Two factors can explain the absolute prohibition of automatic access to central bank credit, whose inclusion in the Maastricht Treaty was considered important enough to require amendments to the central banking legislation of most EC member countries. First, endowing the central bank with what can be called an unlimited monopoly power (that is, full discretion) in the control of base money enhances its formal independence vis-à-vis the government. It is equivalent to a formal statement that the government should have no direct control of central bank money.10 Seen in this perspective, the prohibition, although of limited relevance when taken in isolation, can be important as part of a model of a central bank with a large amount of independence, a model guaranteed by a number of other provisions, including those on the central bank statutory objectives (article 2 of the statute of the European Central Bank), on its formal independence (article 7), and on the appointment of its management (articles 10-11).

Second, in countries with developed financial markets, the traditional rationale for automatic access to central bank credit no longer holds. Such access has traditionally been defended on the grounds that, without it, the elasticity of government debt and expenditure management would be seriously impaired (Ulrich, 1931). In principle, this argument is valid. The attempt to cover any liquidity shortfall purely by issuing treasury bills may be extremely costly for the government and may create turbulence in monetary and financial markets (Spaventa Commission, 1989). However, in practice, this argument must be judged against the degree of development of monetary and financial markets. The more developed these markets, the less the recourse to central bank credit is justified. First, large treasury bill issues can be absorbed by the market more easily. Second, short-term liquidity services can also be provided by commercial bank deposits and loans. The more organized and efficient bank and interbank markets are, the more easily commercial banks can accommodate the needs of a borrower as large as the government even in the short run.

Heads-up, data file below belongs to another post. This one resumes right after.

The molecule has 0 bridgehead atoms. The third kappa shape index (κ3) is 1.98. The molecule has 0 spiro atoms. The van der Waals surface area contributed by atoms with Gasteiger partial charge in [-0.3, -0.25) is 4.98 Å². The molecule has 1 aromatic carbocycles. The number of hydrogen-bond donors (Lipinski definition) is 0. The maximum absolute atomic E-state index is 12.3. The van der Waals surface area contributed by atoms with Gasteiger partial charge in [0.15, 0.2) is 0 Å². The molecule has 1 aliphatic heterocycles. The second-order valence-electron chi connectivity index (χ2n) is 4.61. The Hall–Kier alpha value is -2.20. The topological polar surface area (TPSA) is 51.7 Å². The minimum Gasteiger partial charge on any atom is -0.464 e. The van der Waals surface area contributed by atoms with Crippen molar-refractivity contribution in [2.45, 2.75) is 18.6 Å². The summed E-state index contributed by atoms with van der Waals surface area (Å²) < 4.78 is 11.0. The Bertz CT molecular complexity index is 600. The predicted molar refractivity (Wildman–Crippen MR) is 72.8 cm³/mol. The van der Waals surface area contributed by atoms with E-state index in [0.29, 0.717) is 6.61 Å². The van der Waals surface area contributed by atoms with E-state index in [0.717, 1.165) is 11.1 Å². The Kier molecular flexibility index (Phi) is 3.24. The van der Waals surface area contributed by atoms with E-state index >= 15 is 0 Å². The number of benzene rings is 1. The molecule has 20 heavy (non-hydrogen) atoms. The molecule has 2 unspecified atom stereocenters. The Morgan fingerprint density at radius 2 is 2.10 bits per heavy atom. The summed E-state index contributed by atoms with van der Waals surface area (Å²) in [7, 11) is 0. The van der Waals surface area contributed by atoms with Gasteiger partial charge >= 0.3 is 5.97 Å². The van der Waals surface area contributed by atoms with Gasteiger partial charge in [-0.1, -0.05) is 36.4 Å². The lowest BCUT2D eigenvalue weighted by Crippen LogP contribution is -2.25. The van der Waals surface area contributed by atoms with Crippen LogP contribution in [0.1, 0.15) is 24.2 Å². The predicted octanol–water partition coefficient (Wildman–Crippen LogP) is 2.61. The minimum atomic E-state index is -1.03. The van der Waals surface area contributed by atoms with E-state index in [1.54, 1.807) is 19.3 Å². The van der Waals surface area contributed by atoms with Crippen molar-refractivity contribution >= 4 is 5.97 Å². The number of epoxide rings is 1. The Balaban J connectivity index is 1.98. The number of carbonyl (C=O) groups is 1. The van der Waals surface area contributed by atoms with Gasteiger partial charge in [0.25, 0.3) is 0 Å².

Finally, there seems to be no valid reason why the principle of discretion should be sacrificed to increase the flexibility of government debt management in countries in which that elasticity could be provided by alternative means.

Only Indirect Credit Is Permitted

The Maastricht Treaty not only bans any form of automatic access to central bank credit, it also prohibits any form of direct credit even if it is voluntary. The central bank can finance the government only indirectly, that is, by acquiring government securities from the market.11

Indirect credit has the advantage of being securitized. This is an advantage (with respect to overdraft facilities or fixed-term loans) because marketable securities can be more easily sold at a later stage, thus making central bank operations more flexible. Indeed, in many countries (such as Italy, Portugal, and Hungary), the practice of extending credit through overdraft facilities has severely reduced the liquidity of central bank portfolios.